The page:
Pittsburgh, Cincinnati, Chicago & St. Louis Railway Company v. Beck

Citation53 N.E. 439,152 Ind. 421
Decision Date07 April 1899
Docket Number18,235
PartiesThe Pittsburgh, Cincinnati, Chicago and St. Louis Railway Company v. Beck
CourtIndiana Supreme Court

From the Grant Circuit Court.


N. O Ross and G. E. Ross, for appellant.

A. E Steele and J. A. Kersey, for appellee.


Dowling, J.

Action by appellee against appellant for damages occasioned by the wrongful appropriation of a strip of land claimed by appellee. Demurrer to complaint overruled. Motions to strike out parts of complaint, and to separate complaint into paragraphs, overruled. Answer in two paragraphs: The first being a general denial, and the second a special plea of twenty years occupancy by appellant and its predecessor and grantor, the Union and Logansport Railroad Company, adversely and under claim of title. Reply: (1) denial; and (2) that appellant and its predecessors and grantors never had possession beyond twelve feet from the middle of the railroad, in the direction of appellee's land. Trial by jury, special verdict at request of appellant, and judgment thereon. Upon the motion of appellant, the judgment first rendered and entered was so modified as to show that the sum recovered was for damages sustained by appellee by reason of the appropriation of the strip of land described in the judgment, and on account of the consequent injury to the adjoining lands of the appellee. Motions for a new trial by appellant, and for judgment in its favor on the special verdict. Both motions were overruled. Exceptions to the several rulings of the court were reserved.

The errors assigned and discussed by counsel for appellant are, (1) the overruling of the demurrer to the complaint; (2) the overruling of the motion to strike out parts of the complaint; (3) the overruling of the motion to separate the complaint into paragraphs; (4) the overruling of the motion for a new trial; (5) the overruling of appellant's motion for judgment on the special verdict; and (6) the decision of the court in rendering judgment on the special verdict in favor of the appellee.

The complaint is by no means a model of good pleading, but it states that the plaintiff is the owner in fee of the land described, and that he was in the peaceable possession thereof under claim of title; it alleges the value of the land, and its wrongful appropriation by appellant; and it charges that appellee sustained damages thereby, for which damages judgment is demanded. This statement of facts is sufficient to withstand a demurrer, and the ruling of the court thereon was correct.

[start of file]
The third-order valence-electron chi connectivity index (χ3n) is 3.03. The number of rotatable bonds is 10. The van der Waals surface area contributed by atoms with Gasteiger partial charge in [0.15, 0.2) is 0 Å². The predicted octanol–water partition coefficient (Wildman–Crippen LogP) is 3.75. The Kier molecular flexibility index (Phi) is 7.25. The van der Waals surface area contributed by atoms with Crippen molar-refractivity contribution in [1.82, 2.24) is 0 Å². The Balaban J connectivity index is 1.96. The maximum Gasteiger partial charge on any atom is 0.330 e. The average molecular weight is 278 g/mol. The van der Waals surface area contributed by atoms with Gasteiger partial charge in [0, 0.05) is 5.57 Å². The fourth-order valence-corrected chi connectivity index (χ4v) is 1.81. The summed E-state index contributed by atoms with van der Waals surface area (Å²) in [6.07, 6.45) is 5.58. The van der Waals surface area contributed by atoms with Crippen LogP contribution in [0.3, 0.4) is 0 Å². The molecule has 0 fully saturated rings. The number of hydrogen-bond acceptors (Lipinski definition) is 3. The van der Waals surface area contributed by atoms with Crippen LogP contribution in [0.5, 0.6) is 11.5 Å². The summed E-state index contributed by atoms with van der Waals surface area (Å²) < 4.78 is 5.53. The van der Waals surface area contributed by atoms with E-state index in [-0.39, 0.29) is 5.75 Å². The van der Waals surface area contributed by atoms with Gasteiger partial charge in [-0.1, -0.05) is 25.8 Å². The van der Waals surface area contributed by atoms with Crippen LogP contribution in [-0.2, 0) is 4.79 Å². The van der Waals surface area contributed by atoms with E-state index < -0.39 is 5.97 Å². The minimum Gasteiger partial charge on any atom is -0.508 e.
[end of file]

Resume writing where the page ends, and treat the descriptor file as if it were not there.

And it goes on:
There was no available error in overruling the motion to strike out that part of the complaint which alleged that, in the use by the railway company of the switch or side-track constructed by it on the strip appropriated, "a great noise was kept up, and that such use occasioned confusion and detriment to the plaintiff" in the possession and enjoyment of his adjoining property. It is said in Gill, Aud., v. State, ex rel., 72 Ind. 266, that "this court has never reversed a judgment because of the refusal of the lower court to strike out of a pleading immaterial matter or surplusage." In Petree v. Brotherton, 133 Ind. 692, 32 N.E. 300, the decision goes still further, and declares that "it is well settled that a judgment will not be reversed on account of the failure of a court to sustain a motion to strike out parts of a complaint. Elliott's App. Proc. section 639." See also cases collected in 2 Woollen's Ind. Digest, 16472a. In the present case the ruling was not only correct, but it was harmless, as the special verdict shows that no damages were allowed on account of such noise and confusion.

The motion to separate the complaint into paragraphs was properly overruled. A single cause of action was stated, and there was no ground for the motion. Even if erroneous, such ruling would not have authorized a reversal, unless it appeared that the appellant had been deprived of some substantial right. Section 401 Burns 1894; Wabash, etc., R. Co. v. Rooker, 90 Ind. 581; Bear v. Knowles, 36 Ohio St. 43; Goldberg v. Utley, 60 N.Y. 427.

We are next asked to reverse the judgment on the ground that the evidence is insufficient to sustain the special verdict.